Australian consumers have emerged from their annual Christmas-New Year hiatus in fine fettle, with confidence hitting new highs, according to the two major surveys.
The Westpac/Melbourne Institute survey showed a sharp 5.6-point rise to 120.1 on its monthly survey today, more than 33% higher than a year ago when confidence had been battered by the financial turmoil and recession in the wake of the Lehman Brothers failure and other financial woes.
And the weekly Roy Morgan survey showed a sharp rise in confidence in its latest survey to the highest level since February 2005. The Morgan poll showed confidence at 128.9 points, up 1.1 points in the latest week and 21.7 points above the level of the same time in January 2009.
Both surveys show that consumers have shrugged off the trio of rate rises from the Reserve Bank in October, November and December.
Ironically, this level of rising confidence, taken with solid retail sales for November, good car sales, still strong demand for housing finance and surging overseas travel (shown by the profit upgrades from Webjet and Flight Centre in the past 10 days), have increased the odds of the RBA lifting rates a fourth time in a row at the February 2 meeting of its board.
Westpac chief economist Bill Evans said in a statement this morning that its survey had produced “a very strong result”.
“The index is seasonally adjusted and therefore takes account of traditional January optimism.
“Nevertheless it is still above its level of last September prior to the Reserve Bank’s record three consecutive rate increases over the three months from October to December.
”The share market also supported confidence with a rise of 4.2% although petrol prices did increase by a solid 4.4%,” he said.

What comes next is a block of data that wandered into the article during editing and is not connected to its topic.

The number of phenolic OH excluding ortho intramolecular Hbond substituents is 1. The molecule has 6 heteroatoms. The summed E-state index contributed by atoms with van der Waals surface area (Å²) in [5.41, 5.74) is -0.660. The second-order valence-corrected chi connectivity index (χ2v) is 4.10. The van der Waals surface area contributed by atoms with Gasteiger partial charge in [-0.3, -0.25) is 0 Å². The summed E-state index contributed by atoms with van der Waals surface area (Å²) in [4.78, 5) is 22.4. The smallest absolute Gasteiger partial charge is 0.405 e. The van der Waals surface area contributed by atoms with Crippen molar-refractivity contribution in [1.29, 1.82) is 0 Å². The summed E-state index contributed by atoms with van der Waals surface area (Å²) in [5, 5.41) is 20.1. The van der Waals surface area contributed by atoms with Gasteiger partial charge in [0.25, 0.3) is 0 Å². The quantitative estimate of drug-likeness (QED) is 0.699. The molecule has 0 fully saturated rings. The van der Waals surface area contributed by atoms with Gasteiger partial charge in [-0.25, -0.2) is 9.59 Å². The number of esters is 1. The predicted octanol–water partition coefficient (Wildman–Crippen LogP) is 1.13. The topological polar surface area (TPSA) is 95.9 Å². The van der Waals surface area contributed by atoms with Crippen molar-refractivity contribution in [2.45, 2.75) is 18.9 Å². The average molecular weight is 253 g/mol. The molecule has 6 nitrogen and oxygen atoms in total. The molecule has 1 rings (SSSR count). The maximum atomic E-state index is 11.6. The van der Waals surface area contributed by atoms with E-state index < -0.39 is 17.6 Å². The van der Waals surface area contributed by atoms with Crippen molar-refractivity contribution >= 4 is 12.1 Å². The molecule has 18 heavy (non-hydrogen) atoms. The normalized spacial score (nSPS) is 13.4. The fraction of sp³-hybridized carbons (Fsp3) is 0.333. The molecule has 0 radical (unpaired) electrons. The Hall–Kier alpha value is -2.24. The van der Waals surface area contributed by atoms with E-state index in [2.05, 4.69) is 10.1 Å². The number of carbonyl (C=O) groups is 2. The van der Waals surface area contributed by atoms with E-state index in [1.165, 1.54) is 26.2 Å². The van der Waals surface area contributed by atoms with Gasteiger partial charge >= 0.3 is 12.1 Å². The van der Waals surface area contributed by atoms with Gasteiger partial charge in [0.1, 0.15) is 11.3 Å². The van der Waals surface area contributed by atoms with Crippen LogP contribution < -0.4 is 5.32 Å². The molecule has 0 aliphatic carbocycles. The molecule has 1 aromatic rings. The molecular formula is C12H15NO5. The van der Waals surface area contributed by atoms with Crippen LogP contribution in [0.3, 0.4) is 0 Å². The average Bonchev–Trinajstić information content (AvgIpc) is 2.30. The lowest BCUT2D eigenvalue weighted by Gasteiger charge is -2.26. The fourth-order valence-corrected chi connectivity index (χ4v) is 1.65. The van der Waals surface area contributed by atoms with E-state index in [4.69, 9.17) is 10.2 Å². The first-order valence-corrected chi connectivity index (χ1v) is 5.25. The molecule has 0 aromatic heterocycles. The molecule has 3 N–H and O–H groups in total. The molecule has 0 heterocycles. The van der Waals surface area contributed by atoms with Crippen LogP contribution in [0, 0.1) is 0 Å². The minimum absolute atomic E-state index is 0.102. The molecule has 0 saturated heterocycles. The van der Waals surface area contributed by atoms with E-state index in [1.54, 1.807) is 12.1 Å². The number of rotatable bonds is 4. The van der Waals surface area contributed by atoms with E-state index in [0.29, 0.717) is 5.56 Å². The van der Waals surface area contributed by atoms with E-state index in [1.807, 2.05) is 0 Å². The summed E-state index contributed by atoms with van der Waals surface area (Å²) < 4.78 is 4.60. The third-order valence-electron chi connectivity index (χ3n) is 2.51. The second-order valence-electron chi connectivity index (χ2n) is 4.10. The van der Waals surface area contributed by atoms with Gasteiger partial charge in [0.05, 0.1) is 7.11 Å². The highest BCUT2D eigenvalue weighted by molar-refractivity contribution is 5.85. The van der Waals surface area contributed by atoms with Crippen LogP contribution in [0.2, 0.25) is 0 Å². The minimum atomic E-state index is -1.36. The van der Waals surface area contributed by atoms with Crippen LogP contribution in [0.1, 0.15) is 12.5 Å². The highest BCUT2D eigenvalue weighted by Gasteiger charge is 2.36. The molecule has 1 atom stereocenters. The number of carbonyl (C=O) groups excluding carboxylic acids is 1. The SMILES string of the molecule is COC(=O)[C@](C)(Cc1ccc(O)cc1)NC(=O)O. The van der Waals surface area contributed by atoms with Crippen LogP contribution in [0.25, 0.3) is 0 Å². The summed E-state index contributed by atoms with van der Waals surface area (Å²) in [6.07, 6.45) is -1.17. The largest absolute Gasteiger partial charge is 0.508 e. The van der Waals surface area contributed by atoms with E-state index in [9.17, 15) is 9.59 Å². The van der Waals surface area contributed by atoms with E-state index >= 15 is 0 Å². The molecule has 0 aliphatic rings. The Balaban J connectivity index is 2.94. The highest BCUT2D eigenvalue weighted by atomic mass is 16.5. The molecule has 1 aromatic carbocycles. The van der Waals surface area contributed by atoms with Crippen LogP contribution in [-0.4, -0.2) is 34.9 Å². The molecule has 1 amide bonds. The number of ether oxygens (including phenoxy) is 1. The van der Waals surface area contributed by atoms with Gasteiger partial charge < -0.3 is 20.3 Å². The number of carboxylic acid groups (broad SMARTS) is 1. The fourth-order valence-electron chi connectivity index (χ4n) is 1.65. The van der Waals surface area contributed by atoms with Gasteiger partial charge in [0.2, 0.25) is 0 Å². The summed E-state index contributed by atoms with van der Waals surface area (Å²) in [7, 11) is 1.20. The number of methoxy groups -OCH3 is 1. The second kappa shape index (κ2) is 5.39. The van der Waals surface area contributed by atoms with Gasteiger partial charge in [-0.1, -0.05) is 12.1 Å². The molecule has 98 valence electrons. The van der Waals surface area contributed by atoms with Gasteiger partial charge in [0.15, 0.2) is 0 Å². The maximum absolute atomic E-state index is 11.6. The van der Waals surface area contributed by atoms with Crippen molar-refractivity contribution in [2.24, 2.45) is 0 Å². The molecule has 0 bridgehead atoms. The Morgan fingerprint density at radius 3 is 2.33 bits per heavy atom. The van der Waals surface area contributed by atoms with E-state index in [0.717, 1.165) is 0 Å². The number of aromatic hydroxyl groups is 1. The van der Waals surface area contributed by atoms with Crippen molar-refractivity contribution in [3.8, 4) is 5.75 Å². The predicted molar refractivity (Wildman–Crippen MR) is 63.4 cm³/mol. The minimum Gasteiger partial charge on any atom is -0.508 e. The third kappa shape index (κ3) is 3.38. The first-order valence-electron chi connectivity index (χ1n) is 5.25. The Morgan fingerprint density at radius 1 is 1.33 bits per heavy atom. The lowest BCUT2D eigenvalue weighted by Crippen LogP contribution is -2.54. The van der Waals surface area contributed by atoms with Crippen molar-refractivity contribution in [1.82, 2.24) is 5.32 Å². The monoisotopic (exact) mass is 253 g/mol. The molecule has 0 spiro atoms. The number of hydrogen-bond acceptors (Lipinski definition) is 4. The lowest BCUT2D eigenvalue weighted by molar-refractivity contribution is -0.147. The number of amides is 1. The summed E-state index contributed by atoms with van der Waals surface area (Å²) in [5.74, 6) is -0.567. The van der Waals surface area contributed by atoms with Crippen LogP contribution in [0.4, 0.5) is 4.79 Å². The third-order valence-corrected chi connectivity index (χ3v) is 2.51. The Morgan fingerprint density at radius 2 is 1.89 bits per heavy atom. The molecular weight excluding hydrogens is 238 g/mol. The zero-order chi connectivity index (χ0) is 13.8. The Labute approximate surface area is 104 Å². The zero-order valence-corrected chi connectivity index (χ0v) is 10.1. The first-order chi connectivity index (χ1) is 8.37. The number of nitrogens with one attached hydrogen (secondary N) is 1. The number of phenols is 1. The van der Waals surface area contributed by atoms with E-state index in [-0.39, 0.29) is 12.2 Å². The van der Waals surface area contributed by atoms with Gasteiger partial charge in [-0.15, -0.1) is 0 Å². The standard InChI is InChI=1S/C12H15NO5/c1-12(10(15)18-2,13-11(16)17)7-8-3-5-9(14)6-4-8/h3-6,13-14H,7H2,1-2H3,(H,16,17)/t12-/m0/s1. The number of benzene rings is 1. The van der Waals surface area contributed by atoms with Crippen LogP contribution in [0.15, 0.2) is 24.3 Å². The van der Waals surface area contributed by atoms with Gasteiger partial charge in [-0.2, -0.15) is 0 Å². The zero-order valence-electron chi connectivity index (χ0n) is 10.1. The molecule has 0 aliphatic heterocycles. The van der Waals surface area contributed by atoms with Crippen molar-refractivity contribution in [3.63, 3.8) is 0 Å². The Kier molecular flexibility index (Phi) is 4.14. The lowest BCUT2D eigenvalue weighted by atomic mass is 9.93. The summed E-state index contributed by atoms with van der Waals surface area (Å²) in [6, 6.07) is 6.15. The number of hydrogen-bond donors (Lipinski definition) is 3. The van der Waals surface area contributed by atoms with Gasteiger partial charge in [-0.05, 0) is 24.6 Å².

With another strong rise in December job ads (shown by the ANZ job ads series) and by the surprise 35,000 extra jobs last month in the ABS Labour Force figures last Thursday, the Australian economy looks like it’s now in a new growth phase where it is responding to fresh demand, rather than just the impact of government stimulation, as was the case for much of 2009, especially the final six months.
December imports rose 7%, according to ABS figures, but much of that was due to higher prices for oil and petroleum-based products. Consumption goods fell and capital goods imports rose, while imports of non-monetary gold also jumped.
Also helping consumers feel better was the very positive impact of the stockmarket rebound on their superannuation where the colour of figures in the various reports to be issued in the next couple of months will be black, instead of red, with plus signs instead of minuses in front of the totals.
Figures from the SuperRatings group this morning showed many funds have had their best half-year results in the December six months.
The group said the median balanced option fund gained 12% in the second half of 2009, including 2.2% in December alone. The half-year return was the best since compulsory super was introduced in 1992.
The median balance funds (a sort of average fund for comparative purposes) lost 19.7% in calendar 2008, and added 12.9% in 2009.
So there’s still about 7%-8% in losses there (and more in many cases), but the rebound will have eased the fears of many investors and consumers that the their savings were draining away.